A UN Studio installation at the Institute of Contemporary Art in Philadelphia, "Holiday Home" was a meditation on vacation
Aric Chen -- Interior Design, 8/1/2006 12:00:00 AM
Commissioned to design a vacation house, UN Studio principals Ben van Berkel and Caroline Bos weren't about to fuss over wood-burning fireplaces, wraparound porches, or infinity pools. For one thing, the husband-wife team are known for vanguard work that places concept over convention. What's more, this particular "house" would be installed in a gallery at Philadelphia's Institute of Contemporary Art as an exhibition called "Holiday Home."
"What exactly is a holiday home?" art-historian Bos remembers asking. "We tested how you could play with that notion." Play they did. Preconceptions of log cabins, gingerbread cottages, or Tuscan villas were thrown to the winds. Instead, UN Studio stripped the housing type to its abstract fundamentals: a liberation from workaday routines and a room with a view. To derive the form of the futuristic faceted pavilion, the couple took an archetypal house shape, extended its walls and gabled roof in six directions, then twisted those volumes. The result—built from computer-generated models over the course of a week—was a lacquered-MDF installation shaped like a cluster of crystals that was white on the outside and a glowing bubble-gum pink within. Four of the hollow prisms pointed out, while two aimed up. Three served as entrances. All six terminated in an opening that framed a different view. "Sometimes you saw only legs passing by," architect Van Berkel says. "Other times it was only a head."
Exploring the various ins and outs, visitors enjoyed a new perspective, both literally and figuratively, on the ' dichotomy between interior and exterior, fantasy and the everyday. "Your primary home needs to be efficiently organized," Bos says. "In a vacation home, scale can be almost nonexistent, and everything can be looser. At the ICA, oblique geometries transformed once you were inside them." Indeed, the structure's internal geometry exploded into a commotion of angled planes and fractured surfaces.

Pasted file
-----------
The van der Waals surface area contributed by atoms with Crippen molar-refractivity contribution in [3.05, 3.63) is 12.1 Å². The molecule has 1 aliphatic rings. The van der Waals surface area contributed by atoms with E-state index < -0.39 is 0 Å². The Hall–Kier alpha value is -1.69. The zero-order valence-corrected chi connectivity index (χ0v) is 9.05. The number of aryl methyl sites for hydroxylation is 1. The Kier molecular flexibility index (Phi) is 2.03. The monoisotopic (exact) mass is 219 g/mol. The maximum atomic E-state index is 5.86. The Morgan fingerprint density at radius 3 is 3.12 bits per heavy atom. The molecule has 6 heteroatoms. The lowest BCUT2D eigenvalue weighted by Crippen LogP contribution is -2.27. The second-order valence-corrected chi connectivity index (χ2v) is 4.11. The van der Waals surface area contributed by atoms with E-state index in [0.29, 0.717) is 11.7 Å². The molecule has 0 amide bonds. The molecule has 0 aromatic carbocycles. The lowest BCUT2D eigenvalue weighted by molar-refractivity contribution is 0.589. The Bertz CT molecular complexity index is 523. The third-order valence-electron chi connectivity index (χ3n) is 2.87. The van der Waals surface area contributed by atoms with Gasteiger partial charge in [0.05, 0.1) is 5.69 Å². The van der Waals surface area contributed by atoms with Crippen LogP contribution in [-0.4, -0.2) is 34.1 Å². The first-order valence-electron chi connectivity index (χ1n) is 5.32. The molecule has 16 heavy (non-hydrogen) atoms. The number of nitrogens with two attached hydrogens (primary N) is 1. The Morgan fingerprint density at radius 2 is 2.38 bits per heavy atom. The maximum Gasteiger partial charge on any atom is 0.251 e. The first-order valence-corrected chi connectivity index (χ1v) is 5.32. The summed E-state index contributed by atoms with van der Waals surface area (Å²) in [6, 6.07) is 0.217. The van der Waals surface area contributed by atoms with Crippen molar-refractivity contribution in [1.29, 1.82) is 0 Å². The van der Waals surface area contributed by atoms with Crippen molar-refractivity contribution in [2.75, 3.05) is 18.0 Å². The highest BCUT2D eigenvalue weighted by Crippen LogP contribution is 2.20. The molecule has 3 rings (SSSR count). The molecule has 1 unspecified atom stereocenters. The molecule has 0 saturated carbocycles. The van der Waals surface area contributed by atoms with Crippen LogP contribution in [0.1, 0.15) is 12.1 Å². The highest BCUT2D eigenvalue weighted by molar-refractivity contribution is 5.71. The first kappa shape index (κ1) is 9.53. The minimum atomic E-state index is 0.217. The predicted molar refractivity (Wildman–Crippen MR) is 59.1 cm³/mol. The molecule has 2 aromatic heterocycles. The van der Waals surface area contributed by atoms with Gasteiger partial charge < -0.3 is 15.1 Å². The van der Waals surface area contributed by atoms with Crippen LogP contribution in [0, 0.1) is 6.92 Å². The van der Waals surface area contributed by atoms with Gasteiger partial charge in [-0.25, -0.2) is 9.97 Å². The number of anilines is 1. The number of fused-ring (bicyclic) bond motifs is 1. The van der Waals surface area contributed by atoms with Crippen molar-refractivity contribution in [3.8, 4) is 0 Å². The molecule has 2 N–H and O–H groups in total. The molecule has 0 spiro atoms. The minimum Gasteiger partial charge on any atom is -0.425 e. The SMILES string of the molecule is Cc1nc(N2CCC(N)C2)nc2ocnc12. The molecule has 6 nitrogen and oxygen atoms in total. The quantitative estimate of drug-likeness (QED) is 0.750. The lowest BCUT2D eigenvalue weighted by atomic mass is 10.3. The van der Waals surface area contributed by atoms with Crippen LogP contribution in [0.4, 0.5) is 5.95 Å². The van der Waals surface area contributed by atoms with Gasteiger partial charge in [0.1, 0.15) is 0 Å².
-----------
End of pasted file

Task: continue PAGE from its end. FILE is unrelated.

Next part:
Space-shifting devices have appeared, to spectacular effect, in real-world UN Studio projects such as a Dutch house based on a Möbius strip and the Mercedes-Benz Museum, a spiraling trefoil contortion in Stuttgart, Germany. At the firm's La Defense office complex in Almere, the Netherlands, the buildings' iridescent glass facade shifts in color. The lacquered pink interior of "Holiday Home" produces a similar effect. In fact, the pink was specifically chosen for its ability to change. "It can look fairly reddish," Van Berkel says. "Near the light, though, it almost disappears into white." Just as dizzying was a contribution from design agency Imaginary Forces: Video cameras recorded visitors as they entered and cast their abstracted shadows on the walls.
"Holiday Home" was a theoretical exercise, a meditation that took an idea to its extremes. But often reality is more telling, as Van Berkel himself acknowledges when asked about the real-life getaway that he and Bos share with their daughter. "It's a 19th-century farmhouse in the Canary Islands," he says. "And it's completely undesigned."